In-demand warehouse properties and operations in Europe too. We assess prospects.
Full-year results to 31 December
- Adjusted pre-tax profit up 20% to £356 million
- Adjusted Net Asset Value (NAV) per share up 40% to 1137p
- Final dividend up 11% to 16.9p per share
- Total dividend for the year up 10% to 24.3p per share
- Expects rental growth to continue across its markets
Chief executive David Sleath said:
“2021 was a highly successful year for Segro as reflected in our full-year results ,which include a £4.1 billion portfolio valuation uplift and record levels of rental growth. Investor and occupier supply-demand dynamics in the industrial and logistics sector remain very favourable, led by the long-term trends of digitalisation, supply chain resilience and an increasing focus on sustainability.”
Warehouse and industrial property owner Segro (LSE:SGRO) today reported record rental growth in the year to the end of December, helping to drive a 11% increase in the final dividend payment to 16.9p per share.
Strong occupier demand fed into a one-fifth or £95 million increase in new rent commitments year-over-year. Increased online shopping under the pandemic and limited land supply also aided an above forecast 40% jump in the net asset value (NAV) to 1137p per share. The City had been expecting a figure closer to 1000p.
Segro shares jumped by more than 4% in early UK trading having already gained by over 80% since pandemic induced market low back in March 2020. Shares for rival warehouse owner Tritax Big Box (LSE:BBOX) have more than doubled. Shares for recently in the news GP surgery property owner Primary Health Properties (LSE:PHP) are little changed over that time.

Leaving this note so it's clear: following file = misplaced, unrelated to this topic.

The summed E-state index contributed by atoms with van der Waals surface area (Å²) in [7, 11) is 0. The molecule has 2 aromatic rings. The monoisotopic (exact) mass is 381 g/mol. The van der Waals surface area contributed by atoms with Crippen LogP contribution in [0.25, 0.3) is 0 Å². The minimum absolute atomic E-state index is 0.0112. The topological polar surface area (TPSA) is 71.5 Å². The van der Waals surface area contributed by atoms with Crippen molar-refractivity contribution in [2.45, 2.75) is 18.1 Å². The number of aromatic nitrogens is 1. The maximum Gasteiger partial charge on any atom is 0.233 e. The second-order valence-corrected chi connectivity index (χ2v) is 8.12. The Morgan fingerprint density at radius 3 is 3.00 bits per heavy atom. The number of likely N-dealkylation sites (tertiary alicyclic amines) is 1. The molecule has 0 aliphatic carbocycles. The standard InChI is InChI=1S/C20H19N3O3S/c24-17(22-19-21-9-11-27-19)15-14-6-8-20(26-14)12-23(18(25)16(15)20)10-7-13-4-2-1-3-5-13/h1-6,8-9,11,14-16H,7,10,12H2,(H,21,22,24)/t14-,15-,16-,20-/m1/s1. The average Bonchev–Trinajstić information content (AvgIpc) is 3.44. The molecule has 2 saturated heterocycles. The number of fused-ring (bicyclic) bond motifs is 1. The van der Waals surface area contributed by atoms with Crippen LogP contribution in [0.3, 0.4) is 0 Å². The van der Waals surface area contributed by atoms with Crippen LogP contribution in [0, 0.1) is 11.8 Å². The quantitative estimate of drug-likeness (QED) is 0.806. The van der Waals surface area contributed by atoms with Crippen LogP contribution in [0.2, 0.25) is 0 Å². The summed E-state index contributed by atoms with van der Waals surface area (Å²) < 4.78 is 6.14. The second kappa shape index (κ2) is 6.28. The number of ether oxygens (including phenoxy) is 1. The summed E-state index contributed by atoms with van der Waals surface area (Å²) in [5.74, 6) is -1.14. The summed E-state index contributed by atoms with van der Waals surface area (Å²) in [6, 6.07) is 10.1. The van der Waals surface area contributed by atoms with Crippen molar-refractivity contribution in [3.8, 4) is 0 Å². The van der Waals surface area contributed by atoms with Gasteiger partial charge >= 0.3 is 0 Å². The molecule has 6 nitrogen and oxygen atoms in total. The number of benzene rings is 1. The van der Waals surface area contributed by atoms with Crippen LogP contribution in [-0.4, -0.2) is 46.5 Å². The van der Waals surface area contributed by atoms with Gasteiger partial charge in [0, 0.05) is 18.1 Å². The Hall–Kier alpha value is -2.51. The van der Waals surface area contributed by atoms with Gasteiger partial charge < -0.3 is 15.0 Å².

Segro owns or manages over nine million square metres (103 million square feet) of space in the UK and parts of continental Europe. Around two-thirds of its portfolio is in urban warehouse properties. Its tenants include the likes of Sainsbury (LSE:SBRY), Amazon (NASDAQ:AMZN) and Tesco (LSE:TSCO)-owned Booker.
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Adjusted pre-tax profit for the year rose by a fifth to £356 million. The FTSE-100 company invested £1.5 billion during the year in asset acquisitions, development projects and land purchases, less disposals. That’s up from £1.3 billion in 2020.
It currently has 1.1 million square metres of projects under construction or in advanced pre-let discussions, which equates to £82 million of potential future rent.
The total dividend for the year of 24.3p per share compares to the 22.1p paid out over 2020. Unlike many Covid-19 disrupted shop-owning REITs such as British Land (LSE:BLND), where its tenants were forced to close, Segro’s dividend has continued to be paid.
Owner and developer of urban warehousing and light industrial property, Segro’s properties are spread between the Slough Trading estate, Heathrow, Park Royal and the Midlands. Just under 30% of its turnover is generated in Europe, with properties in France, Germany and Poland.
For investors, a share price of around 1290p per share compares to this latest net asset value of 1137p per share. That leaves the shares trading at a premium and suggests the shares are not obviously cheap. An estimated future dividend yield of just over 2% also compares to an estimate yield of over 4% at fellow property owner Land Securities (LSE:LAND), for example.
But the structural themes of e-commerce and urbanisation continue to underpin occupier demand. The pandemic has underlined the importance of supply chains. Exposure to potential growth in European online demand is also worth remembering. In all, and given likely ongoing growth in e-commerce, shares for this property giant are likely to remain well supported.
- Diversity of both customer or tenant type and geographical location
- Over five years of consecutive dividend growth
- Some tenants did suffer Covid-19 disruption
- Valuation: trades at a premium to net asset value
The average rating of stock market analysts:
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